The Pakistani army uses the TLP to control the civilian government led by Imran Khan

By Sanjeev Sharma

New Delhi, February 11 (IANS): The deal with outlawed extremist group Tehreek-e-Labbaik Pakistan (TLP) demonstrates that the Pakistani military is using the group to control the civilian government led by Prime Minister Imran Khan of Pakistan Tehreek-e-Insaf (PTI).

Now that it has the upper hand in Afghanistan since the Taliban took over Kabul in August 2021, it looks like the Pakistani military is once again activating its proxies – the religious extremist groups – to further its domestic political ambitions, according to an article by Sameer Patil, Former Fellow, International Security Studies Program, Gateway House.

The 2021 TLP protests in Punjab came as controversy over the appointment of the new chief of inter-service intelligence highlighted differences between Imran Khan and Army Chief of Staff General Qamar Javed Bajwa .

Therefore, the military may have used the TLP protests and the ensuing agreement to signal to civilian leaders that there would be political consequences for their actions, if not immediately, then at least in the future, according to the military. item.

“With the deal with the TLP, Imran Khan may have avoided pressure for now, but the challenges for him are far from over. Growing pressure from opposition parties and alliance, speculation over the return of former Prime Minister Nawaz Sharif, collapsing economy — these will further weaken the position of the PTI ahead of the 2023 general elections. Military discontent will only increase vulnerabilities of the PTI, allowing the army to give more importance to its proxies,” he added.

This is worrying, with serious implications for India and counter-terrorism efforts as a whole, as the Taliban takeover of Afghanistan has encouraged the Pakistani military to activate its proxies like the TLP. , to advance its domestic political ambitions and to openly support extremist organizations.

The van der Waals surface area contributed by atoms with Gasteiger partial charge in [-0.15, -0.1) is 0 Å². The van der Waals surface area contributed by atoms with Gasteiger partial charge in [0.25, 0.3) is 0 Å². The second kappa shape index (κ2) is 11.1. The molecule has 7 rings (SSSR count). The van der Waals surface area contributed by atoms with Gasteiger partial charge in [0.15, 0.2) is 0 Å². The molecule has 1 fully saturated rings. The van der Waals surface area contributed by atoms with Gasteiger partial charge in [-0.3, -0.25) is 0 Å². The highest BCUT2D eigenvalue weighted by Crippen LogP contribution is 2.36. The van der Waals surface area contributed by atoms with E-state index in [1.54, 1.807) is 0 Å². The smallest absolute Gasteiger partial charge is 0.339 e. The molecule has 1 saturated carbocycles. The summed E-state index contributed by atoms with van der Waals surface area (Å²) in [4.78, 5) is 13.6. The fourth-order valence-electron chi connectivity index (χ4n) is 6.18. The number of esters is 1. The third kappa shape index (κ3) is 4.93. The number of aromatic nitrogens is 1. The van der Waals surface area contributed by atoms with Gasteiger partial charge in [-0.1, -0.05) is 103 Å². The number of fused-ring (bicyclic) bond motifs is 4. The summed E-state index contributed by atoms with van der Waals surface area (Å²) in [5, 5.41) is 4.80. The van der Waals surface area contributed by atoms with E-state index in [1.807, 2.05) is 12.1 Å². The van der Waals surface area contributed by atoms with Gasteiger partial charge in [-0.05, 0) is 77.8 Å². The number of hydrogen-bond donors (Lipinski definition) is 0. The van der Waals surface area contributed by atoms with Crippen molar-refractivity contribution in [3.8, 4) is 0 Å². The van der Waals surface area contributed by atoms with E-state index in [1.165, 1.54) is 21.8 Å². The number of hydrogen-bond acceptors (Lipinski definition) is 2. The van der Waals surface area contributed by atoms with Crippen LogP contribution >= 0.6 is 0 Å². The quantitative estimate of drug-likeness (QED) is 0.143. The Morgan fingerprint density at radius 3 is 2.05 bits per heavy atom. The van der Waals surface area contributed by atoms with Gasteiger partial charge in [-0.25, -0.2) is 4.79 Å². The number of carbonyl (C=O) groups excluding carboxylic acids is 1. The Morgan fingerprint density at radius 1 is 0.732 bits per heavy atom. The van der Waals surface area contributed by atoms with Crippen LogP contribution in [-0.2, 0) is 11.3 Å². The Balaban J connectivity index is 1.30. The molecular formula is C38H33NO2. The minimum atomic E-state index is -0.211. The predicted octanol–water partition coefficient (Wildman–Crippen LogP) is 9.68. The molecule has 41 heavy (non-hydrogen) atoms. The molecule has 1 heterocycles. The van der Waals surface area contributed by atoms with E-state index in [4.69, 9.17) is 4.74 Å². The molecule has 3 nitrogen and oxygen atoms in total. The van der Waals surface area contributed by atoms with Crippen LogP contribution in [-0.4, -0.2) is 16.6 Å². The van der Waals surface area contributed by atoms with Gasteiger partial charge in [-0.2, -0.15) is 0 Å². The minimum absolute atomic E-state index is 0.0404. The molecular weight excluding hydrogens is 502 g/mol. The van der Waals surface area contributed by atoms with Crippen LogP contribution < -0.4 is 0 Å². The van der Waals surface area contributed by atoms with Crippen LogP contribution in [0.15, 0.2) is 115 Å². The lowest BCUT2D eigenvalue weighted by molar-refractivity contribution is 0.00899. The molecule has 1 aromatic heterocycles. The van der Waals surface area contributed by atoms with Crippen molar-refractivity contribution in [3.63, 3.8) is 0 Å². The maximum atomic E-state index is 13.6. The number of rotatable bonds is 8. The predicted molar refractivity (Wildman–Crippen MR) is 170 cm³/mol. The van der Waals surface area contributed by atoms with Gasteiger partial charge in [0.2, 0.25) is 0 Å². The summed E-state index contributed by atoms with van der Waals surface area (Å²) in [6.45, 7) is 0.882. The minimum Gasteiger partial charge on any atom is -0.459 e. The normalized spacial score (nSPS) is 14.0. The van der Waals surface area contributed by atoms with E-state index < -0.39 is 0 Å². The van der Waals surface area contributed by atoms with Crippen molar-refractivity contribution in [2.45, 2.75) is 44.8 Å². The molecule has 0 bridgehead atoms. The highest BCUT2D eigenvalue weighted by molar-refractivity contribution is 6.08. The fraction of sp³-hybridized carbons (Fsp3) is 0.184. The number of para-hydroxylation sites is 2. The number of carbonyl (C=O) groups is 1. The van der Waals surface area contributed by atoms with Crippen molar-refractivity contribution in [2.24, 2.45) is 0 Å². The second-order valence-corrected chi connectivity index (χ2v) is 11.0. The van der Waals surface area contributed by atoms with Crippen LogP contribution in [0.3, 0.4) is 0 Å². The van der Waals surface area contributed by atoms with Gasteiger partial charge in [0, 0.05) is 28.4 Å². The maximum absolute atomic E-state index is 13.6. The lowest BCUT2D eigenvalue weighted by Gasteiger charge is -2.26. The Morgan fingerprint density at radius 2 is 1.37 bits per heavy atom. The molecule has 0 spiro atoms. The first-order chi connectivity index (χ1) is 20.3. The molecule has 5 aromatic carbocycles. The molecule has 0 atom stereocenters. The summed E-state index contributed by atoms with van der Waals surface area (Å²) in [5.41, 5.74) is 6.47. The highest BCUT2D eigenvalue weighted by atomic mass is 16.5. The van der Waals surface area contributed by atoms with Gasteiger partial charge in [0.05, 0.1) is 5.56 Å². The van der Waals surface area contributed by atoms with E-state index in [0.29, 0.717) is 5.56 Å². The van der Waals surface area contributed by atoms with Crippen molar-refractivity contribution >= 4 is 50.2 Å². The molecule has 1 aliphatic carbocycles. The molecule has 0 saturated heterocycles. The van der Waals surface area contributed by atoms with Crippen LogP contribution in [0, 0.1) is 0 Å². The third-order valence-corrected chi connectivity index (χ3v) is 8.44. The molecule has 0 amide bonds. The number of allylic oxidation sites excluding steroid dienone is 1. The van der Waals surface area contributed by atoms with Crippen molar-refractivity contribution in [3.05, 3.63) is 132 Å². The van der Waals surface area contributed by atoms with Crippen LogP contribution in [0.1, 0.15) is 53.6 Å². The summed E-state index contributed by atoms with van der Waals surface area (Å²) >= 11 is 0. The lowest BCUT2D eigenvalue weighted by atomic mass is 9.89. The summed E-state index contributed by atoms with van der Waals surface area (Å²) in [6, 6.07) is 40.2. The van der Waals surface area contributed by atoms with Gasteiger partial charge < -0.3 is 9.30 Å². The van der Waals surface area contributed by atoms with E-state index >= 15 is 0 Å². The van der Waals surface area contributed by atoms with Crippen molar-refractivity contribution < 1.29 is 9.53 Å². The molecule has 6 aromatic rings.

This brazen support for the TLP comes as no surprise as the military has used extremist groups like the TLP to send a “message” to civilian leaders, who are working at cross purposes with the military, according to the article.

The TLP, as a Barelvi group, has a unidirectional focus on the issues of ‘Khatm-e-Nabuwwat’ (finality of prophecy) and ‘Tauheen-e-Risalat’ (blaspheming the Prophet). This orientation made it an influential politico-religious group.

The Pakistani military perceives the TLP as a “contained team” that can do their dirty work rather than making them hostile to the state.

Alignment with the military also helps the TLP broaden its base. The group understands the growing vulnerabilities of the PTI to power at all levels – political, economic and foreign policy and exploits them accordingly.

Since the fall of Afghanistan to the Taliban, radical groups in Pakistan have grown bolder and are challenging the country’s democratic system. Calling for the implementation of Sharia, the activities of the TLP are in line with this trend, he added.

Patronage of the military and a stirring religious issue of blasphemy have made the TLP an influential player in Pakistani politics. The abject capitulation of the civilian government to the TLP has set a dangerous precedent because future civilian governments will also be vulnerable to the coercive actions of extremist groups.

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